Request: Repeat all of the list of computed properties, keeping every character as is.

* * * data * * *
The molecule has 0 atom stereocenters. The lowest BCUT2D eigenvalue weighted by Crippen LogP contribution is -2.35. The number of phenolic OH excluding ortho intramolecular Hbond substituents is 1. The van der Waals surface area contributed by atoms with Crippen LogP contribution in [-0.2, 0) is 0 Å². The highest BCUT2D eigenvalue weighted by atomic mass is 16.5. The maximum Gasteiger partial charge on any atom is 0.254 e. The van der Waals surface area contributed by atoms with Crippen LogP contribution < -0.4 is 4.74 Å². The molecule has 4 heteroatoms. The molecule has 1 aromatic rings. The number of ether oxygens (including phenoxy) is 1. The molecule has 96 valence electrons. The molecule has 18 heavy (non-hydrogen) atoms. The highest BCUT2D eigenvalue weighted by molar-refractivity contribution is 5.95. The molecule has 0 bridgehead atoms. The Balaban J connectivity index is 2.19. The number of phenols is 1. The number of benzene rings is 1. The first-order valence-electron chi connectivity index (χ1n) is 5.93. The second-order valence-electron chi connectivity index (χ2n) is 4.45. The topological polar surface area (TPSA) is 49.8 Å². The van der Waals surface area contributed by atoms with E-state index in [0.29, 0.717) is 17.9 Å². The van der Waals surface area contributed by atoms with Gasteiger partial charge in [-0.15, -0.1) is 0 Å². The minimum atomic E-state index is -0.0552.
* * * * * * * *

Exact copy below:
The molecule has 0 atom stereocenters. The lowest BCUT2D eigenvalue weighted by Crippen LogP contribution is -2.35. The number of phenolic OH excluding ortho intramolecular Hbond substituents is 1. The van der Waals surface area contributed by atoms with Crippen LogP contribution in [-0.2, 0) is 0 Å². The highest BCUT2D eigenvalue weighted by atomic mass is 16.5. The maximum Gasteiger partial charge on any atom is 0.254 e. The van der Waals surface area contributed by atoms with Crippen LogP contribution < -0.4 is 4.74 Å². The molecule has 4 heteroatoms. The molecule has 1 aromatic rings. The number of ether oxygens (including phenoxy) is 1. The molecule has 96 valence electrons. The molecule has 18 heavy (non-hydrogen) atoms. The highest BCUT2D eigenvalue weighted by molar-refractivity contribution is 5.95. The molecule has 0 bridgehead atoms. The Balaban J connectivity index is 2.19. The number of phenols is 1. The number of benzene rings is 1. The first-order valence-electron chi connectivity index (χ1n) is 5.93. The second-order valence-electron chi connectivity index (χ2n) is 4.45. The topological polar surface area (TPSA) is 49.8 Å². The van der Waals surface area contributed by atoms with E-state index in [0.29, 0.717) is 17.9 Å². The van der Waals surface area contributed by atoms with Gasteiger partial charge in [-0.15, -0.1) is 0 Å². The minimum atomic E-state index is -0.0552.